That is the question. Well, it's a question. And the answer is a rather large: TO SAVE, DUMMY.

Yesterday our colleagues at Computerworlduk.com reported that the interminable antitrust battle between AMD and Intel is set to drag on even longer. Some of Intel's email messages relating to the case should have been saved and produced for evidence, and they were not.

The company says that none of the missing messages was particularly relevant, and that the losses represent only a tiny proportion of the required evidence.

Apparently the Intel executives deleted the email messages because they thought email was automatically backed up by the company. And as my old man always says: 'you know what Thought did?'

(For those that don't, Thought thought he saw his toes sticking out of the end of his bed so he got up to check. Repeatedly. Even in comparison to other characters in old wives' tales, Thought was a div.)

Now I've always worked on the basis that when it comes to business email, Big Brother is most definitely watching. I wouldn't write anything I didn't want my bosses to read (great job by the way guys). But I also make sure I keep anything I need to, and I'm only too aware of the dangers of over-reliance on backups. ('The press week the server melted' lives long in my memory, that of our IT support team - hi Geoff - and those of everyone within a square mile of me at the time.)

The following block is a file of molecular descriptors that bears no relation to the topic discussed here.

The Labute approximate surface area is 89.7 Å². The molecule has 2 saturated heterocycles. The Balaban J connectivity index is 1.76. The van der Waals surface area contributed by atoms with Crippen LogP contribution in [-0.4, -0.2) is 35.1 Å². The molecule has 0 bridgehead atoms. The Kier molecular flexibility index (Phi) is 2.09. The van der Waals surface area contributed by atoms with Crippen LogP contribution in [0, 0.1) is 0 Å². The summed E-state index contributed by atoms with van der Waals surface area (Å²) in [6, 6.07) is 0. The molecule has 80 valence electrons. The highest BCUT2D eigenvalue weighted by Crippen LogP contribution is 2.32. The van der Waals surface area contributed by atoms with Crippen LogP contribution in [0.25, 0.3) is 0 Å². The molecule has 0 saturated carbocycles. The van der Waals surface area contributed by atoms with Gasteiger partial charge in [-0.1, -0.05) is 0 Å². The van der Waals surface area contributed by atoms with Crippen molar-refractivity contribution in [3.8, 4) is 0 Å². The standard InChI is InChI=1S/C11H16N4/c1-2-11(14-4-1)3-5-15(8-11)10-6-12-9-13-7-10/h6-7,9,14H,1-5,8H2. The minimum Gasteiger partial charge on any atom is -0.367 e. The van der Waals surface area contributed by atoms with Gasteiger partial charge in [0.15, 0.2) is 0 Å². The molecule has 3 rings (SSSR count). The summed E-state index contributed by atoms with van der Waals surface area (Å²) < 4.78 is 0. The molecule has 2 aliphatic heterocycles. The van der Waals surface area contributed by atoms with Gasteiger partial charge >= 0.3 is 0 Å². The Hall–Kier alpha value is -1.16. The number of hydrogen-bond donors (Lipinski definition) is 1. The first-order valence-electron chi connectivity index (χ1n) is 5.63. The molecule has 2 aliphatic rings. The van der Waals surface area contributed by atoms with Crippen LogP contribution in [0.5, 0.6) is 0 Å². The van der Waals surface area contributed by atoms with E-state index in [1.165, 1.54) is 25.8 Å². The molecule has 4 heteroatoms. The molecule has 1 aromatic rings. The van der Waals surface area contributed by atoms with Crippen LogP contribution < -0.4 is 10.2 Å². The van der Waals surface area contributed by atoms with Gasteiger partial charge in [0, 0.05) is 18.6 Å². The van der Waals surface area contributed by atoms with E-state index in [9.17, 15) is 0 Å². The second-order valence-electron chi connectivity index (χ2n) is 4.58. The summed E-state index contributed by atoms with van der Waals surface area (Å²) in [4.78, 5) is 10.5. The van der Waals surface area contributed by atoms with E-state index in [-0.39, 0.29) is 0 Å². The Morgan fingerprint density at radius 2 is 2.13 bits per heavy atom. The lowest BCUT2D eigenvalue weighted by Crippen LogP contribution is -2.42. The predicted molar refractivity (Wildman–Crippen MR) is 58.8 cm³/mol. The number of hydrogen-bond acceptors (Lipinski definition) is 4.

In my line of work it's important to have a record of what people have said to you and when. And I wouldn't expect to rely on a company backup to retain such information - it's my job to protect mine and PC Advisor's good name.

Email is an extremely trackable medium, and it can be a very useful record of all kinds of things. I know of salespeople who conclude big-money deals with no more fanfare than getting their client to agree terms over email. After all, the contract is in writing. But the successful ones assure me that such messages are saved locally and remotely, and then immediately forwarded on to the accounts department to be followed up with an invoice.

Email is the source of a great deal of work for lawyers everywhere. But if you've ever dealt with a member of the legal profession, you'll know that they conduct most of their business on paper.